Read, Watch, Listen in 2019

New year; new resolutions! In 2019, we’re resolving to seek out new, informed sources to educate ourselves on the progress of criminal justice reform efforts here in our City and beyond. Knowledge is power, and here are the podcasts, books and films playing in our ears and on our screens, and taking up residence on our bookshelves.


Ear Hustle: Recorded and produced from California’s San Quentin prison, this podcast is produced and hosted by Earlonne Woods (formerly incarcerated at San Quentin) and Bay Area visual artist, Nigel Poor. The two discuss the day-to-day life they experience in prison, from the excitement that comes with receiving letters from loved ones to the thought process behind choosing a cellmate, to finding the best food while incarcerated. A special feature of Ear Hustle: Earlonne and Nigel use samples of inmates singing or rapping in the prison yard and a fellow incarcerated person transforms them into original beats for the podcast.


“I love it because of how it humanizes the smallest details that people who have never touched the justice system would ever think of. It is completely based off of the experiences of the people in prison there, and focuses on complexities and nuance that even as a social work, justice clinician, I would never consider.” – Tim Bustle, GOSO Adolescent Reentry Coordinator


70 Million: This podcast provides important perspective of legal systems across the country, and how one differs from the next. Host Mitzi Miller covers a range of subjects underneath the overarching topic of the justice system, from immigration court to the federal court system.

Caught: Fellow New Yorkers are the subjects of this juvenile justice podcast that goes into the lives of the young men being held in detention centers across the five boroughs. In one episode, we meet a 16-year-old with past involvement in the juvenile justice system. Hearing from his mother how the young man would dress up as Spiderman when he was younger reminds us of the young lives caught in and impacted by our justice system. Caught humanizes the experiences of these young people.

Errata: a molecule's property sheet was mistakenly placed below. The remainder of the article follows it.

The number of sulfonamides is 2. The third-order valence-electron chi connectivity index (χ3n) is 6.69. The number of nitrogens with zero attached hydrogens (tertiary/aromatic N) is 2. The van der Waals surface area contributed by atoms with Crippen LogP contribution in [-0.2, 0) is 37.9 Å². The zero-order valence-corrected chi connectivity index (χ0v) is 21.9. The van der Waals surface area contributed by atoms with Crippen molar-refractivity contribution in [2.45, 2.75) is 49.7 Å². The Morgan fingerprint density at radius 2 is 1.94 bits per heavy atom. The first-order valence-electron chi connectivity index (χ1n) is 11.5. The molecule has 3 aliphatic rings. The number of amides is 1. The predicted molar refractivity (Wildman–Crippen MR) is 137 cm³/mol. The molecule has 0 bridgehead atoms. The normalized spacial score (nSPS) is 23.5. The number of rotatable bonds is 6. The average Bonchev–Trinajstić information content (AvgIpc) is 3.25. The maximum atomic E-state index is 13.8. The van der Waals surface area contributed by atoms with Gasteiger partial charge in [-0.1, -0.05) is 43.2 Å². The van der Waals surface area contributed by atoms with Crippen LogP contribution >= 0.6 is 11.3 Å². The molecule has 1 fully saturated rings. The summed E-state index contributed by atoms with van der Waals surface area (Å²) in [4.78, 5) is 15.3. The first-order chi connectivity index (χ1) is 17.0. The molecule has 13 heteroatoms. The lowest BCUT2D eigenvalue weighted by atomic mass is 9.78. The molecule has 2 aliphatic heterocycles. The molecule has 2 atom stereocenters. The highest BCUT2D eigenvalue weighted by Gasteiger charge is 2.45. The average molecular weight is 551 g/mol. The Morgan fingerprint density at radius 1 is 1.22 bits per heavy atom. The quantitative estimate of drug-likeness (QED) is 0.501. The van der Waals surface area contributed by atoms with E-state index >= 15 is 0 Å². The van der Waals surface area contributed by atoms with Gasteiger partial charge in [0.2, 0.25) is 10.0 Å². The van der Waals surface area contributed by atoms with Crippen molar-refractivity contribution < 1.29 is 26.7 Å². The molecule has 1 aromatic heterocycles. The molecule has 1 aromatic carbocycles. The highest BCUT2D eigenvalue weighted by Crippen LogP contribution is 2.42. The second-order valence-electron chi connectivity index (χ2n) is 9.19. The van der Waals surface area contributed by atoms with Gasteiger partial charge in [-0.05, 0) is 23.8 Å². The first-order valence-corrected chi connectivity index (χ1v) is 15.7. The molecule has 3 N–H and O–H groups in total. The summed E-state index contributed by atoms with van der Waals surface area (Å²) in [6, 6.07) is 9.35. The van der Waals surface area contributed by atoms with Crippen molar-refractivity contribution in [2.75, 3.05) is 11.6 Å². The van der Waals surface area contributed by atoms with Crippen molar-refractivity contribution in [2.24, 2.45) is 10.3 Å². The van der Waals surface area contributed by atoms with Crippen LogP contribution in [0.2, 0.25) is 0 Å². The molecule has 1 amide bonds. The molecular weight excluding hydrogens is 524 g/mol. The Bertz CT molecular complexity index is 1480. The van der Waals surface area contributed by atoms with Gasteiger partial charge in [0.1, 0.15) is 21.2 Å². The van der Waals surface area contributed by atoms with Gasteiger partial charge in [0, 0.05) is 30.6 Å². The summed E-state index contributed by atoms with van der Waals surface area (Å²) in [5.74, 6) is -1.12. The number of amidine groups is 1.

While the City Slept, by Eli Sanders: Our physical environment can have a profound effect on our lives, as While the City Slept shows us. The book is set in Seattle and, using a historical/justice-oriented perspective, shows us how the development of the city and its housing segregation led to justice issues. The book is a real account of a murder in the city, and offers a look into the state of mental health care in our nation.

If Beale Street Could Talk, by James Baldwin: The classic novel focuses on a young couple in New York City in the 1970s whose lives are irreversibly changed when the man is falsely accused of rape. Though decades old, this story still resonates today. Issues of abuse of power by police officers, prejudice and discrimination in our courts, and the brutality of incarceration. Reading the novel now in a way reveals how little our criminal justice system has changed and how needed reform is.


The Sentence: A film by GOSO’s 2017 Social Justice Honoree, Rudy Valdez. When the director’s sister, Cindy Shank, was sentenced to a mandatory 15-year prison sentence for conspiracy (for knowing of her former boyfriend’s work as a drug dealer), he used the tool he knows best — his camera — to document the impact of incarceration on his family. With a special focus on the growth of his three nieces, to ensure Cindy would be able to look back on the time missed with her daughters, Valdez tells a story that has broad impact, serving as a beacon for other families impacted by incarceration. The Sentence shows the irreparable damage that unjust mandatory sentences can inflict on families.

The Hate You Give: The story of a young woman who comes to terms with her identity after witnessing her friend — a young man of color — being fatally shot by a police officer. When a young person of color is killed by a member of law enforcement, the struggle for justice that follows is a story that, tragically and all too often, goes unheard. The film reveals the stories of the real people who are impacted by these traumatic events and how they respond.